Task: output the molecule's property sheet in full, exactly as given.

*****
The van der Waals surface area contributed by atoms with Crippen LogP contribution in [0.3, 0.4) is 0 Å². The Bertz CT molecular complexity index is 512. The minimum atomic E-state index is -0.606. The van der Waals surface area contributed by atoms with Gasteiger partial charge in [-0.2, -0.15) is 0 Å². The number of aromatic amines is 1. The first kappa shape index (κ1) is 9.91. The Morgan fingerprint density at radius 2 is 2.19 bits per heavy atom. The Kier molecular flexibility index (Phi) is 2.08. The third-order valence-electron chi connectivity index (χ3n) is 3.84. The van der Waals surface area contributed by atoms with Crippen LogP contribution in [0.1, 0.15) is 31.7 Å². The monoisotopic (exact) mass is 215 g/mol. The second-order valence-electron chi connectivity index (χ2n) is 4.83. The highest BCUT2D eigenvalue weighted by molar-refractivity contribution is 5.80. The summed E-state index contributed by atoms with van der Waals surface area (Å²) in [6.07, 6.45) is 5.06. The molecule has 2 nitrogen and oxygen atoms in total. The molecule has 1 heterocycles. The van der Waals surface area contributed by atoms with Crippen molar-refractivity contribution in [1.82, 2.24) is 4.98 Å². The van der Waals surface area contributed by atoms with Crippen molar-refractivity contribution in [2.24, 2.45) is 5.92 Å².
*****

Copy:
The van der Waals surface area contributed by atoms with Crippen LogP contribution in [0.3, 0.4) is 0 Å². The Bertz CT molecular complexity index is 512. The minimum atomic E-state index is -0.606. The van der Waals surface area contributed by atoms with Gasteiger partial charge in [-0.2, -0.15) is 0 Å². The number of aromatic amines is 1. The first kappa shape index (κ1) is 9.91. The Morgan fingerprint density at radius 2 is 2.19 bits per heavy atom. The Kier molecular flexibility index (Phi) is 2.08. The third-order valence-electron chi connectivity index (χ3n) is 3.84. The van der Waals surface area contributed by atoms with Crippen LogP contribution in [0.1, 0.15) is 31.7 Å². The monoisotopic (exact) mass is 215 g/mol. The second-order valence-electron chi connectivity index (χ2n) is 4.83. The highest BCUT2D eigenvalue weighted by molar-refractivity contribution is 5.80. The summed E-state index contributed by atoms with van der Waals surface area (Å²) in [6.07, 6.45) is 5.06. The molecule has 2 nitrogen and oxygen atoms in total. The molecule has 1 heterocycles. The van der Waals surface area contributed by atoms with Crippen molar-refractivity contribution in [1.82, 2.24) is 4.98 Å². The van der Waals surface area contributed by atoms with Crippen molar-refractivity contribution in [2.24, 2.45) is 5.92 Å².